All other patients had an uneventful postoperative course. Median hospital stay was 3 (range 1–8) days. Telephone interviews after 6 weeks and 6 months (in all patients) revealed no further complications.

The small number of patients did not allow analysis of quality of life as measured by SF-8®. There were, however, clinically no remarkable differences between these patients and those who underwent laparoscopic appendicectomy.


Unlike the rapid establishment of laparoscopic surgery in clinical medicine, the implementation of NOTES seems to have been considerably slower. Even though there have been several successful experimental trials, this innovative approach has still not found its way into clinical practice.

Two case reports by Park and Bergström[8] and Horgan et al.[5] described one and two transgastric appendicectomies respectively. There is only one larger published series of NOTES appendectomies[4]. In this multi-institutional registry study, Zorron and co-workers[4] reported on 14 transgastric appendicectomies among 362 NOTES procedures. The technique used was not described in detail but the procedure was performed using two transabdominal trocars. Access to the abdominal cavity and closure of stomach was done laparoscopically. The complication rate for the transgastric appendicectomy (21·4 per cent) was as high as that for all other transgastric procedures (23·1 per cent) and higher for transvaginal appendicectomies (8·1 per cent)[4].

Although single-port appendicectomies reduce the number of abdominal ports, they are associated with one larger incision. In the event of an acute inflammatory disease, this could cause wound healing problems. Therefore, the transgastric access could be an interesting alternative.

In the present study, NOTES appendicectomies were performed by a standardized technique using a flexible gastroscope. Based on vast experience both in interventional endoluminal endoscopy and in laparoscopic surgery a feasibility study for transgastric appendicectomy was designed. This clinical series was preceded by an extensive experimental preparation phase. Fortunately, the planned transgastric procedure could be performed in all but one of the patients. The need for sterile gastroscopes to carry out NOTES procedures is still under debate. In this study gastroscopes were sterilized using ethylene oxide to provide a maximum standard of hygiene.

The low recruitment rate (15 of 111 appendicectomies) reflects cautious discussion with the patients without any pressure to participate in the study. The endoscopy team was available most days and nights.

Considering that this was a fundamentally new surgical procedure, operating times seemed acceptable, although they were obviously longer than those for open or standard laparoscopic appendicectomy. Hospital stays were no shorter than for standard laparoscopic appendicectomy, but this was probably a result of safety concerns. The surgical team wanted to ensure that no serious postoperative complications were missed and patients could probably therefore have been discharged considerably earlier. This series suggests that transgastric appendicectomy is feasible as a routine procedure after an adequate preparation phase. The technique described seems to be reasonably safe in uncomplicated appendicitis. For broader application of transgastric appendicectomy, standardization of the technique and special training in animal models is mandatory. Experience in interventional endoscopy and the treatment of acute appendicitis are also preconditions.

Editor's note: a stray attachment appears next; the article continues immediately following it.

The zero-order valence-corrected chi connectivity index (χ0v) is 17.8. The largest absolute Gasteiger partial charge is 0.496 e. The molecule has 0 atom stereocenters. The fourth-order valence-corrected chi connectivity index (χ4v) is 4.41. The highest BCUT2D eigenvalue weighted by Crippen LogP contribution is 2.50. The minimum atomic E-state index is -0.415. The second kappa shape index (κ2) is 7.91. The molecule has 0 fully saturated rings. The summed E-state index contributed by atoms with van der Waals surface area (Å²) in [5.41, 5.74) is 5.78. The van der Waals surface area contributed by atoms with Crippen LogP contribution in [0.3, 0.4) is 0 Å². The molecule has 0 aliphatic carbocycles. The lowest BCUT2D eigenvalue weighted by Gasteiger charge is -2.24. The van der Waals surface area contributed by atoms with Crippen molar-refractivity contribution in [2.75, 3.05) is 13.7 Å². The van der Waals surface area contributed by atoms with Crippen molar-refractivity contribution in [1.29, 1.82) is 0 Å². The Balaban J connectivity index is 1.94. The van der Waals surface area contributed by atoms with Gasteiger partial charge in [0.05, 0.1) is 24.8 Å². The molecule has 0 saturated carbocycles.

Caution, however, has to be advised for patients with purulent appendicitis. In two of the present patients this was associated with the development of pelvic abscesses requiring laparoscopic intervention. This was probably the result of greater difficulty in performing intraoperative lavage during the transgastric procedure compared with laparoscopic or conventional surgery. This is in part supported by data from large randomized studies and meta-analyses comparing laparoscopic with conventional appendicectomy. In some publications there was a trend towards more intra-abdominal abscesses in complicated appendicitis for the laparoscopic group[9, 10]. This is generally attributed to the fact that it is technically more difficult and obviously more time-consuming to perform an adequate lavage laparoscopically than conventionally. Therefore, it is probably wise to convert to laparoscopy or even conventional surgery in patients with peritonitis as the rate of postoperative intra-abdominal abscess formation is increased.

It is remarkable that these results could be achieved with instruments not designed specifically for intra-abdominal use. Further advances are expected from use of flexible endoscopes with several instrumentation channels and the ability to move instruments independently from the entire scope.

Building on these promising results, further clinical investigations, including a multicentre study, are now being planned, which will hopefully prove the feasibility and safety of transgastric appendicectomy.


Ovesco Endoscopy (Tübingen, Germany) provided over-the-scope clips for the study.

Disclosure: The authors declare no other conflict of interest.